of Hoboken, New Jersey, e-scooters are everywhere. Hoboken has pilot e-scooter programs with both Lime and Ojo in hopes of addressing
their lack of street space and parking demands. Ryan Sharp: The benefit
of doing a pilot program for six months is that it
gives the city an opportunity to test out the model
of e-scooter sharing. To put out surveys to the
public, to get their feedback, and to collect data to see how popular or how much ridership is
happening through this program. Narrator: Pilot programs
help these cities learn what works, what doesn’t, and where they can make improvements, like setting safety standards and better educating scooter riders. Sharp: Some of the major rules
that everybody has to follow includes no riding on sidewalks, you must ride in the direction of traffic. There’s an age requirement, you must be 18 years or older to ride. Only one rider per scooter,
so no tandem riding. Narrator: Rules are posted on the scooters on signs around the city and reinforced in the app itself. It’s in the scooter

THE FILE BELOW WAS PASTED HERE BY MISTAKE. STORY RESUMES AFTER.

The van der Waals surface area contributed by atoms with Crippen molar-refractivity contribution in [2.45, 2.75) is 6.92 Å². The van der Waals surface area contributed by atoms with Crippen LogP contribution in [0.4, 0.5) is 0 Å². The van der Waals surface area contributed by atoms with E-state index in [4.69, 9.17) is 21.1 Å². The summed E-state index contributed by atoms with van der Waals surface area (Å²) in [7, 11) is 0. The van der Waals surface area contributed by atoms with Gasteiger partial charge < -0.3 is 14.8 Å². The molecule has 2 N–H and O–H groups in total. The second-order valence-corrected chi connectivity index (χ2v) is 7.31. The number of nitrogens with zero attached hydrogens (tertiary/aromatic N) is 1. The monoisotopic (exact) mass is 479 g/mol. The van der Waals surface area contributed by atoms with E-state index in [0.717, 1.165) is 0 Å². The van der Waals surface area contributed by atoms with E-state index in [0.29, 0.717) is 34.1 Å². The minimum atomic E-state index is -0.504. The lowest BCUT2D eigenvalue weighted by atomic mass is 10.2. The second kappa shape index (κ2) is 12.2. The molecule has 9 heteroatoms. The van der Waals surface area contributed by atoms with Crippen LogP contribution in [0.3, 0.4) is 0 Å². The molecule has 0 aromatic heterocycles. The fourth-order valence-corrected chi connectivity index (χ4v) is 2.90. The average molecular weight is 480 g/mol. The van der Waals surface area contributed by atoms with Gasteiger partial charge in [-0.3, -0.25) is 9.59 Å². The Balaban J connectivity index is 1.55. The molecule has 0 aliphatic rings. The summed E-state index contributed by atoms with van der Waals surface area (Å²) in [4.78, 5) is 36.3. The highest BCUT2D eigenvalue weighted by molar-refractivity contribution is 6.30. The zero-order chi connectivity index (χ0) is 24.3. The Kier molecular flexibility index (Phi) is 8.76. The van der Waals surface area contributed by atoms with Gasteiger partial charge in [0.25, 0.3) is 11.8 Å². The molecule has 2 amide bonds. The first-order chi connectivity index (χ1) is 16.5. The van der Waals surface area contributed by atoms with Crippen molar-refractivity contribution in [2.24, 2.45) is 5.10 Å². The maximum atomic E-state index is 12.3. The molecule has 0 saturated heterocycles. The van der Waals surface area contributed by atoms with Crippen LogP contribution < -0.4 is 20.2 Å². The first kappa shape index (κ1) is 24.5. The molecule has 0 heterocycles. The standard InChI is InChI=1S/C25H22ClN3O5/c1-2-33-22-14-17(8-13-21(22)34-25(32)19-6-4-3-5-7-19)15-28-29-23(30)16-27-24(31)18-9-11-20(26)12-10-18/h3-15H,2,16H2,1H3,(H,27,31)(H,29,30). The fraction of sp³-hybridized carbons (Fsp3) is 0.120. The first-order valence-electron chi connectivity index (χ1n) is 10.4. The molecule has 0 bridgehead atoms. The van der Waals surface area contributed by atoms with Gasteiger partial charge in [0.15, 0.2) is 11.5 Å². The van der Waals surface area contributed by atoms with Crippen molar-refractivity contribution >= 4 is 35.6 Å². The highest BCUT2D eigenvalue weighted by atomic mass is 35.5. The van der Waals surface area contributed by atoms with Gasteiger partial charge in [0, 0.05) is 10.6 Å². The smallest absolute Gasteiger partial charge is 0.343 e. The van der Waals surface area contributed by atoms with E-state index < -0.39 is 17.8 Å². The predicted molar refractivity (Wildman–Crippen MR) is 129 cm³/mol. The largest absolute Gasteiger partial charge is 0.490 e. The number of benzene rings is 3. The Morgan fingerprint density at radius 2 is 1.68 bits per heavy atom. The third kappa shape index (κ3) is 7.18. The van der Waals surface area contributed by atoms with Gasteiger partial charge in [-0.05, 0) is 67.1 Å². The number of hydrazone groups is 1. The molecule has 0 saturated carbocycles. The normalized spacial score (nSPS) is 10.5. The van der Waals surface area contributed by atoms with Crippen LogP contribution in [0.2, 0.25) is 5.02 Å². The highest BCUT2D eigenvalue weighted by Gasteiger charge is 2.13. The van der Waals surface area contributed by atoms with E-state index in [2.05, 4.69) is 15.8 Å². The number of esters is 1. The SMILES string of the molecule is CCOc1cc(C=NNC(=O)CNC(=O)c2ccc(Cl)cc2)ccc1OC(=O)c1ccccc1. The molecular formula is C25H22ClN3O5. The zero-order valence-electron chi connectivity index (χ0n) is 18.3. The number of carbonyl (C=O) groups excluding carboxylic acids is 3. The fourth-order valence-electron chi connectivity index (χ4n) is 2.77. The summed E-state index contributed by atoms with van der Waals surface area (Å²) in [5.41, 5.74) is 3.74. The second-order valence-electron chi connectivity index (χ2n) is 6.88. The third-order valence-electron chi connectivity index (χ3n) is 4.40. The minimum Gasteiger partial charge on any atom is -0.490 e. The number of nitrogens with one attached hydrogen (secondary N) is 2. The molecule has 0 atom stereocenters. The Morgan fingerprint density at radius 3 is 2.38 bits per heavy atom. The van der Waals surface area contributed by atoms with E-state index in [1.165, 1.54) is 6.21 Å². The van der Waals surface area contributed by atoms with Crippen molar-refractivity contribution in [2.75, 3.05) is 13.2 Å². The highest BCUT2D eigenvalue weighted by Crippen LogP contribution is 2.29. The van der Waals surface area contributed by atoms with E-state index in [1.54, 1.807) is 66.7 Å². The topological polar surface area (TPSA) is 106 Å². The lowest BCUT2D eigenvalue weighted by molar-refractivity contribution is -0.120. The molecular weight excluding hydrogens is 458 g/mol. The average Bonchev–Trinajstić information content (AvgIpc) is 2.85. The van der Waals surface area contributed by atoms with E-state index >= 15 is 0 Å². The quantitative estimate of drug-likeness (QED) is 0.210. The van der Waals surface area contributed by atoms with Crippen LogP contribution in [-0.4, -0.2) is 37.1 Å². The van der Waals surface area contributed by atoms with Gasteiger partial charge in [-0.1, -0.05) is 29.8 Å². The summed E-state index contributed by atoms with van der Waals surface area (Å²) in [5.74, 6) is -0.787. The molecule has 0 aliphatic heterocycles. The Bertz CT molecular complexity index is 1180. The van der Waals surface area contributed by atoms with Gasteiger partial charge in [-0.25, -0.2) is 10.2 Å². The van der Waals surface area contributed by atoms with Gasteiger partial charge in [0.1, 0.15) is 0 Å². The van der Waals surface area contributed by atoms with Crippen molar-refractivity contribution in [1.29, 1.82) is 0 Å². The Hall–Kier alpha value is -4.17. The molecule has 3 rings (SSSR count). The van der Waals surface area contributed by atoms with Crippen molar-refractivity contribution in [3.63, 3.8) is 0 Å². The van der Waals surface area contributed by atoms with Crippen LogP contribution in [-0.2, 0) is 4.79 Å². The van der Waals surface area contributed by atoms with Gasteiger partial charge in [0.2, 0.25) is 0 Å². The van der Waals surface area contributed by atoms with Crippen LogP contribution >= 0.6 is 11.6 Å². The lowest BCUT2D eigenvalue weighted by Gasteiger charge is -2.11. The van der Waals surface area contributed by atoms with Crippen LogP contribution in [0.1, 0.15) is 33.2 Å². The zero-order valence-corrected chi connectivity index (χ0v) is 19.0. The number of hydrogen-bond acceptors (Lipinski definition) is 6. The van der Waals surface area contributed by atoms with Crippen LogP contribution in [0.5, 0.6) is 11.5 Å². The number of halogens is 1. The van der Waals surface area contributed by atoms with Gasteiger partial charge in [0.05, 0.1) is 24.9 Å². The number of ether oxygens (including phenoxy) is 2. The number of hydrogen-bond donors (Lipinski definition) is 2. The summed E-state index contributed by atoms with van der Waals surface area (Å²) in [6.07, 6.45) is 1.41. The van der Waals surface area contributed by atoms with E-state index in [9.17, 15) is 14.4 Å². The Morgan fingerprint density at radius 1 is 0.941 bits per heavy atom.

company’s best interest to comply with all the local laws. As the vehicles become more widespread, cities like Washington, DC, and Atlanta are imposing strict
restrictions on their usage or banning them completely. Some of these polices may be the result of rider misuse, like breaking local laws and leaving scooters in
all the wrong places. But at least they’re better
for the environment, right? Not quite. In fact, compared to
other transport options, e-scooters are not as
green and eco-friendly as you might think. A study published in the journal Environmental Research Letters found that a lot of greenhouse
gases are created when manufacturing and
transporting the scooters. In fact, scooters typically
emit more greenhouse gases than buses with high
ridership and electric bikes. But it doesn’t look like
they’re going to go away anytime soon. They’re convenient, easy,